However, this arc does not continue indefinitely, and ultimately comes down to a classic one man vs beastie showdown. It's clichéd and a shame, lacking the tension and guts (metaphorically) of the opening two thirds. It's perhaps lazy to compare all creature features to "Jaws", and Rogue goes some way to moving away from the stylistic precedent set by that classic, but in the end it Rogue ends with one man against a toothsome monster, and I'm sorry - that's been done before, and better.
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1 of 1 people found the following review helpful
Rogue is co-produced, written and directed by Greg Mclean (Wolf Creek). It stars Michael Vartan, Radha Mitchell, Sam Worthington & John Jarratt. The film is inspired by the true story of "Sweetheart", a giant Australian crocodile that terrorised boats in a 5 year period between 1974 & 1979. Plot sees travel journalist Pete McKell (Vartan) in the Northern Territory of Australia finishing off his latest feature. With time to kill he joins a river boat cruise led by spunky local lass Kate Ryan (Mitchell). So along with assorted other tourists, they set off up river. Where after a tricky encounter with a couple of local nuisances, one of the tourists spies a distress flare further up stream, then another, and another. As captain of the boat, Kate is duty bound to respond to aid anyone who may be in distress on the waters. However, this means straying into "sacred waters" and before they know it, they are in the middle of the hunting ground of a gigantic crocodile. Who promptly attacks the boat and forces the group onto the nearest mini island, an island that is in tidal waters....and the tide is coming in...

Upon viewing Rouge it would seem that it may be one of the most unfortunate horror releases of the last ten years. It barely got a theatrical release outside of its own country (practically one week in selected cinemas in America & Europe), and it came out at a time when killer-croc movies were appearing almost every other month; Primeval, Black Water and Lake Placid 2 (good grief) all "surfaced" (hrr hrr hrr) during 2007 to take a "chomp" (ok I'll stop now) at the movie watching public. This following on from the sub-genre of aquatic reptile horror movies already being well served by Steve Miner's Lake Placid (1999) & Lewis Teague's Alligator (1980), both of which have huge fan bases. It's all relevant because Rogue happens to be the best of the bunch, a snappy (sorry, couldn't resist), scary, fun and slickly-produced Aussie movie. It's sickening that reams of sub-standard horror remakes get wide distribution whilst something like this, that deserves the chance at least, can't. The Weinstein Bothers should be ashamed of themselves for the treatment of Mclean's film.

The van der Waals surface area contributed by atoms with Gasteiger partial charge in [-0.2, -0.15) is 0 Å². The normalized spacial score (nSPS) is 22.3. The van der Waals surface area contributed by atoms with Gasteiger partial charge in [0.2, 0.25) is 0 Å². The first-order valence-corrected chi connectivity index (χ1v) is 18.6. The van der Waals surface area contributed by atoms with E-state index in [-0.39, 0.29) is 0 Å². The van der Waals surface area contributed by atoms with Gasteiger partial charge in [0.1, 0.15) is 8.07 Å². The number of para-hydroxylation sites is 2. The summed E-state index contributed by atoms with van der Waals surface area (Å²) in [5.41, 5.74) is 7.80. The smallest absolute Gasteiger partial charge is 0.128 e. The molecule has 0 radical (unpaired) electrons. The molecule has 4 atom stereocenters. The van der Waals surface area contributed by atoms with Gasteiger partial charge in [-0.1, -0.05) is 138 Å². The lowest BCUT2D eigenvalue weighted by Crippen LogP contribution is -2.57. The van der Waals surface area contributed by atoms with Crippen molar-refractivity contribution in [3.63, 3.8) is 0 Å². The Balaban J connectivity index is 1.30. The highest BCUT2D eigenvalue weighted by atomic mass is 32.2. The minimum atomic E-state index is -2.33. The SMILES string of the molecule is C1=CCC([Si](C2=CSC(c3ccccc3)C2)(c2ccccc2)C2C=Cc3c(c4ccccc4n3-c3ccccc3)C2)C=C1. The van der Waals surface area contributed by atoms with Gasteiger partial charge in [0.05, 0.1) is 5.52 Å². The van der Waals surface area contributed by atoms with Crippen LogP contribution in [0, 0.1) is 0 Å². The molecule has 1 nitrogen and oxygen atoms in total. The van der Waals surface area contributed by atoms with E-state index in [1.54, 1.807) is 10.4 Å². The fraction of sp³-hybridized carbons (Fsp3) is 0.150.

Straight away we should make clear that, as its certification suggests, Rouge is not particularly bloody. Those in need of sequence after sequence of a crocodile tearing humans limb from limb need not seek this film out. While it is in no way able to live with Lake Placid in terms of being "intentionally" humorous, thus comedy seekers should approach with caution. What Rogue offers is a movie that's tightly structured and paced to precision, packed with suspense and affording its characters some time to actually impact on the story. The first half hour is technically sublime, as we get to know the various folk on board the boat, we are treated to gorgeous cinematography from Will Gibson (location the estuaries of the Northern Territory), accompanied by one of the most pleasingly orchestral scores ever laid down for a creature feature, courtesy of François Tetaz (the nods to Jaws are just fine). All of this of course serves to offer up the calm before the inevitable storm; from where Mclean then follows the marker set by Jaws by not giving us sight of the croc. It's the ultimate tease until the attacks start, but even then its mostly suggestion, the tension mounts as we couple it with our own imagination.